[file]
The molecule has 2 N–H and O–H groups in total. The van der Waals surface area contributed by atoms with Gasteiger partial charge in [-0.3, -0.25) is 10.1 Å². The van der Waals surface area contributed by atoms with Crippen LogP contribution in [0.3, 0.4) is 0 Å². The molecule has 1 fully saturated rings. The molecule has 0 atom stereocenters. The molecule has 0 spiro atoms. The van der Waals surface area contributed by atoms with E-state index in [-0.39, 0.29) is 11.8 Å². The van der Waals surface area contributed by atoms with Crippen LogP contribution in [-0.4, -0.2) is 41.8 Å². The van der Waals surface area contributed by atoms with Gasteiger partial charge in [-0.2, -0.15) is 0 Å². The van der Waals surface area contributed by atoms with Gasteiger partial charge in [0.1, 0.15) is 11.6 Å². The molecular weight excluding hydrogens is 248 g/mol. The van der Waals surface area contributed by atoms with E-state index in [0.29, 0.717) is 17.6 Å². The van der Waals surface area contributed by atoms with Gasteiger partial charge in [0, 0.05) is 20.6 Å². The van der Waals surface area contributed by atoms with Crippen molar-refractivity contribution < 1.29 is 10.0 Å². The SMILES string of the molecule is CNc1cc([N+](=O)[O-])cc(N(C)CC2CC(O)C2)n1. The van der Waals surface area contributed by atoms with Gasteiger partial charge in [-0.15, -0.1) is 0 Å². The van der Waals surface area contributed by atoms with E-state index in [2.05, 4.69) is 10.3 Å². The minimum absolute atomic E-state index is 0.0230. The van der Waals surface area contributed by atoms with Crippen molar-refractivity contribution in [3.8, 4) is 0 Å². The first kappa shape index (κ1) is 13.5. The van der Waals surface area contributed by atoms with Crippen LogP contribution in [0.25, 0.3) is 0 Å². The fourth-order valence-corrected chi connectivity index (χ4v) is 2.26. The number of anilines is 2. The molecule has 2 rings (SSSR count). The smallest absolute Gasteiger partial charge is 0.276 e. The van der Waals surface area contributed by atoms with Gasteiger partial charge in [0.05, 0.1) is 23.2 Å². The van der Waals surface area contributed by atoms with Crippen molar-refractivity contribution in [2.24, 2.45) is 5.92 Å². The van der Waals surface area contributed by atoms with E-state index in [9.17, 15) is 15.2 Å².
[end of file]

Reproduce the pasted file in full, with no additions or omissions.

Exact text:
The molecule has 2 N–H and O–H groups in total. The van der Waals surface area contributed by atoms with Gasteiger partial charge in [-0.3, -0.25) is 10.1 Å². The van der Waals surface area contributed by atoms with Crippen LogP contribution in [0.3, 0.4) is 0 Å². The molecule has 1 fully saturated rings. The molecule has 0 atom stereocenters. The molecule has 0 spiro atoms. The van der Waals surface area contributed by atoms with E-state index in [-0.39, 0.29) is 11.8 Å². The van der Waals surface area contributed by atoms with Crippen LogP contribution in [-0.4, -0.2) is 41.8 Å². The van der Waals surface area contributed by atoms with Gasteiger partial charge in [-0.2, -0.15) is 0 Å². The van der Waals surface area contributed by atoms with Gasteiger partial charge in [0.1, 0.15) is 11.6 Å². The molecular weight excluding hydrogens is 248 g/mol. The van der Waals surface area contributed by atoms with E-state index in [0.29, 0.717) is 17.6 Å². The van der Waals surface area contributed by atoms with Gasteiger partial charge in [0, 0.05) is 20.6 Å². The van der Waals surface area contributed by atoms with Crippen molar-refractivity contribution < 1.29 is 10.0 Å². The SMILES string of the molecule is CNc1cc([N+](=O)[O-])cc(N(C)CC2CC(O)C2)n1. The van der Waals surface area contributed by atoms with Gasteiger partial charge in [-0.15, -0.1) is 0 Å². The van der Waals surface area contributed by atoms with E-state index in [2.05, 4.69) is 10.3 Å². The minimum absolute atomic E-state index is 0.0230. The van der Waals surface area contributed by atoms with Crippen molar-refractivity contribution in [3.8, 4) is 0 Å². The first kappa shape index (κ1) is 13.5. The van der Waals surface area contributed by atoms with Crippen LogP contribution in [0.25, 0.3) is 0 Å². The fourth-order valence-corrected chi connectivity index (χ4v) is 2.26. The number of anilines is 2. The molecule has 2 rings (SSSR count). The smallest absolute Gasteiger partial charge is 0.276 e. The van der Waals surface area contributed by atoms with Gasteiger partial charge in [0.05, 0.1) is 23.2 Å². The van der Waals surface area contributed by atoms with Crippen molar-refractivity contribution in [2.24, 2.45) is 5.92 Å². The van der Waals surface area contributed by atoms with E-state index in [9.17, 15) is 15.2 Å².